Li He Wen(CHN) 9 – 2 Ivica Putnik (CRO)
Oliver Ortmann (GER) 9 – 2 Bashar Hussain (QAT)
Omran Salem (UAE) 9 – 8 Sundeep Gulati (IND)
Elmer D. Haya (PHL) 9 – 2 Lee Van Corteza (PHL)
Artem Koshovyi (UKR) 9 – 5 Mario Morr a(CAN)
Results From Losers Bracket Matches
Losers are out, Winners have one more chance
Sumit Talwar (IND) 9 – 1 Mohamed Al Hosani (UAE)
Erik Hjorleifson (CAN) 9 – 8 Mohd Al Bin Ali (QAT)
Scott Cooney (GBR) 9 – 6 John Morra (CAN)
Dimitri Jungo (SUI) 9 – 3 Hasan Hwaida Idan (IRQ)
Alexander Kazakis (GRE) 9 – 6 Hamzaa M. Saeed Ali (ERI)
Melkonyan Babken (ROU) 9 – 4 Ahmad Taufiq (BRU)
Ramil Gallego (PHL) 9 – 7 Mishel Turkey (QAT)
Kuo Po Cheng (TPE) 9 – 3 Fahim Sinha (BAN)
Liu Hai Tao (CHN) 9 – 6 Yukio Akagariyama (JPN)
Hunter Lombardo (USA) 9 – 2 Detlef Grzella (RSA)
Frailin Guanipa (VEN) 9 – 2 Mohamed Hamouda (EGY)
Stephen Cohen (FRA) 9 – 6 Eric Lee (HKG)
Jason Klatt (CAN) 9 – 4 Karol Skowerski (POL)
Chang Jung Lin (TPE) 9 – 2 Abdulla Mohammad (UAE)
Daryl Peach (GBR) 9 – 8 Vilmos Foldes (HUN)
Glen Coutts (NZL) 9 – 4 Nour Wasfi Al Jarrah (JOR)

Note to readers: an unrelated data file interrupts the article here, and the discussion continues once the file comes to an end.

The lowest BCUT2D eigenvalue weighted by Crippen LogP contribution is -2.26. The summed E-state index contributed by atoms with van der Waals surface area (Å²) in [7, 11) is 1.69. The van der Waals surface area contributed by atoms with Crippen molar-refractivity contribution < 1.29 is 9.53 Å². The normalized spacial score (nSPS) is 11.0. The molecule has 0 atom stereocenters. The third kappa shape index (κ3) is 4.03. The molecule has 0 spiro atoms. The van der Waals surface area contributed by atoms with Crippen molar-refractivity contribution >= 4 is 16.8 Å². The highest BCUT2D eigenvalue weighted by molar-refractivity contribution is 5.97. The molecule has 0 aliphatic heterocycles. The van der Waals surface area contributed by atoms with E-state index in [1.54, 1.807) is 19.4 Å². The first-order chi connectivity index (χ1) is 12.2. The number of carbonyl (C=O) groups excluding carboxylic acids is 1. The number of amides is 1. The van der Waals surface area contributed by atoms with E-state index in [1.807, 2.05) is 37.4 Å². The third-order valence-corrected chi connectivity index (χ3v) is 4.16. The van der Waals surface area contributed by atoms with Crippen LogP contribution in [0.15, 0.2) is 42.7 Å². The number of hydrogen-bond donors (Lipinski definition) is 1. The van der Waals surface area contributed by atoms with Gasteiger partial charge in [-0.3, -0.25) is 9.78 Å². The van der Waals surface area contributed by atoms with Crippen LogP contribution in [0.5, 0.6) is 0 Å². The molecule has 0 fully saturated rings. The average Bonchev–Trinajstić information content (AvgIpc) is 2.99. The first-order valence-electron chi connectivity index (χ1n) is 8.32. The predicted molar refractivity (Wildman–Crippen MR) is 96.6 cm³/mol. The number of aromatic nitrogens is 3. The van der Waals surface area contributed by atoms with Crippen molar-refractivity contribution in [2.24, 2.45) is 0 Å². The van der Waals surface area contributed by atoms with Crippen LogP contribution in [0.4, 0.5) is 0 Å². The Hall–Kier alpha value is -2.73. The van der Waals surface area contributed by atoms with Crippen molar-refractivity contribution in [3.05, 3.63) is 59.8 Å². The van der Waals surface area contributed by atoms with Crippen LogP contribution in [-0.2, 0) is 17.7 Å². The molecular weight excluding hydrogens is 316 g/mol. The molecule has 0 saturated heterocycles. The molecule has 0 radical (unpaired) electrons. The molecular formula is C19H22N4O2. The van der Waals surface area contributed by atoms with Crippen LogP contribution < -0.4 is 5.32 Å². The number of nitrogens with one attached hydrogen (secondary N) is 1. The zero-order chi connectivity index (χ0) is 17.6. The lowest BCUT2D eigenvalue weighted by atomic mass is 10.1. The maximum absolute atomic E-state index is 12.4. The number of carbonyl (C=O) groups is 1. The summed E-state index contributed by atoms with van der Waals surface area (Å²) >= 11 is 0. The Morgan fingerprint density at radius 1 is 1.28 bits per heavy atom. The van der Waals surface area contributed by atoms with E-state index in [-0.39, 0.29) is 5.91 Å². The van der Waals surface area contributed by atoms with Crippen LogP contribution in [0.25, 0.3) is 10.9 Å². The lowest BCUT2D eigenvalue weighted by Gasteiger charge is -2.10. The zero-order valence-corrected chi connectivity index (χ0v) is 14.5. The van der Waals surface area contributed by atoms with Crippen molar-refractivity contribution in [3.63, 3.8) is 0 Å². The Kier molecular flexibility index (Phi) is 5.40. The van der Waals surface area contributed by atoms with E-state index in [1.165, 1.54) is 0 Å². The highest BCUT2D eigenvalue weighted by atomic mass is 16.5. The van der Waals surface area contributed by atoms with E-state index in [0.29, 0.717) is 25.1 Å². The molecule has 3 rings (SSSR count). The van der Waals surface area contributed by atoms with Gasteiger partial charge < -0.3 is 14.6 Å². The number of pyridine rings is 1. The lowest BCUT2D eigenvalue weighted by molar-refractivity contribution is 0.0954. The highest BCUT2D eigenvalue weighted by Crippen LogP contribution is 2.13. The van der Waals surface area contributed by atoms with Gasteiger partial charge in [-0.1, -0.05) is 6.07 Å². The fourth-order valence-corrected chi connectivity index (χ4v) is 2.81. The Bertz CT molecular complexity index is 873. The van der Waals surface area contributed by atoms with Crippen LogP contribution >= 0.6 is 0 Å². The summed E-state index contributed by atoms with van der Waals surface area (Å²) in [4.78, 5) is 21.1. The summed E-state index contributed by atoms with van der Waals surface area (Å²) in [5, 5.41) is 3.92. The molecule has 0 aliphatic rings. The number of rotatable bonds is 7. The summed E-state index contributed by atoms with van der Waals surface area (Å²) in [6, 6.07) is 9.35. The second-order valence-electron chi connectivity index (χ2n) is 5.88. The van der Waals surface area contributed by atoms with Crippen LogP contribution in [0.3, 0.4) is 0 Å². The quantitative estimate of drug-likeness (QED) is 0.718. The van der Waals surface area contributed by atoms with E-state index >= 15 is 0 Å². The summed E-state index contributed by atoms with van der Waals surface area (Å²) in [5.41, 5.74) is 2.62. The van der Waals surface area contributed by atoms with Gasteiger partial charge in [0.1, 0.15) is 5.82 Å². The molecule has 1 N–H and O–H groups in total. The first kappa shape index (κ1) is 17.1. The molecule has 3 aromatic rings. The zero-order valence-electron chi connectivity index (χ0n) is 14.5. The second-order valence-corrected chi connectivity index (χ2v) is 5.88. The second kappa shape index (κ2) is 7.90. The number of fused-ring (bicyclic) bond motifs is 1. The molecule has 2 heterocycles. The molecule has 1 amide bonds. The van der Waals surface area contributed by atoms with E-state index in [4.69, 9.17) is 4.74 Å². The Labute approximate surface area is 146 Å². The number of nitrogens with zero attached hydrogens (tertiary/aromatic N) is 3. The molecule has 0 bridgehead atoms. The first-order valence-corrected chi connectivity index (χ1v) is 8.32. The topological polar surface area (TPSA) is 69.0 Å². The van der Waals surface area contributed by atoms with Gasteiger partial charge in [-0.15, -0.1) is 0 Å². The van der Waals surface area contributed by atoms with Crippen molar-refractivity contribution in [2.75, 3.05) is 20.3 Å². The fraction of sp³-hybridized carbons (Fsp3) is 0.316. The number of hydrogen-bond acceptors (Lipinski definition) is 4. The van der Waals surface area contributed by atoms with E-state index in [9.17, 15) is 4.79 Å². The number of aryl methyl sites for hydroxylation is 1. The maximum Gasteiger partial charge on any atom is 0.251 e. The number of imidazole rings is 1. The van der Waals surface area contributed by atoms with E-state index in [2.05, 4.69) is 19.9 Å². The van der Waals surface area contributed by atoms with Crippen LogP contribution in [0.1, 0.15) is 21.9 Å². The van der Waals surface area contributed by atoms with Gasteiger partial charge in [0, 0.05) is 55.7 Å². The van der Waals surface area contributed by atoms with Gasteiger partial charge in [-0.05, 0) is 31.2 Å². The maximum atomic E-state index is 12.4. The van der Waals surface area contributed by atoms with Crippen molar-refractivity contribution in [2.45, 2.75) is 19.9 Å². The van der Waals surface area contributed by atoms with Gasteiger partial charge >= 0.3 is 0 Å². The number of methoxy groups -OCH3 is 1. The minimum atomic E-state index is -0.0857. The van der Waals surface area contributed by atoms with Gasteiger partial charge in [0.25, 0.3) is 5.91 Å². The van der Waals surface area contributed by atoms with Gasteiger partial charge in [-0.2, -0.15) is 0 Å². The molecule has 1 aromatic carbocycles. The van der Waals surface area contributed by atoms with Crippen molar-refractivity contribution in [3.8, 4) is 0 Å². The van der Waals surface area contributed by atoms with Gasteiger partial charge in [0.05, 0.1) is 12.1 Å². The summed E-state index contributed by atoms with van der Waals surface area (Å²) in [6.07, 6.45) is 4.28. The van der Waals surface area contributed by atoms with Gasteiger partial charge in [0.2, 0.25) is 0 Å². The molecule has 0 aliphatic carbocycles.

Maj Al Azmi (KUW) 9 – 4 Sayeem Hossain (BAN)
Efren Reyes (PHL) 9 – 8 Denis Grabe (EST)
Mazen Berjaoui (LEB) 9 – 6Stefan Sprangers (NED)
Albin Ouschan (AUT) 9 – 6 Alejandro Carbajal (CHI)
Brandon Shuff (USA) 9 – 2 Mohammed Elassal (EGY)
Mohammadali Pordel (IRI) 9 – 5 Jurgen Jenisy (AUT)
Chang Yu Lung (TPE) 9 – 2 Mohammed Ali Berjaou (LEB)
Francisco Felicilda (PHL) 9 – 5 Christian Aguirre (ECU)
Petri Makkonen (FIN) 9 – 1 Bader Al Hamdan (KSA)
Corey Duel (USA) 9 – 2 Koh Seng Ann Aaron (SIN)
Tomasz Kaplan (POL) 9 – 1 J-Ram Alabanzas (RSA)
Manuel Gama (POR) 9 – 6 Imran Majid (GBR)
Naoyuki Oi (JPN) 9 – 1 So Shaw (IRI)
Ivica Putnik (CRO) 9 – 6 Kwok Chi Ho (HKG)
Sundeep Gulati (IND) 9 – 3 Bashar Hussain (QAT)
Lee Vann Corteza (PHL) 9 – 6 Mario Morra (CAN)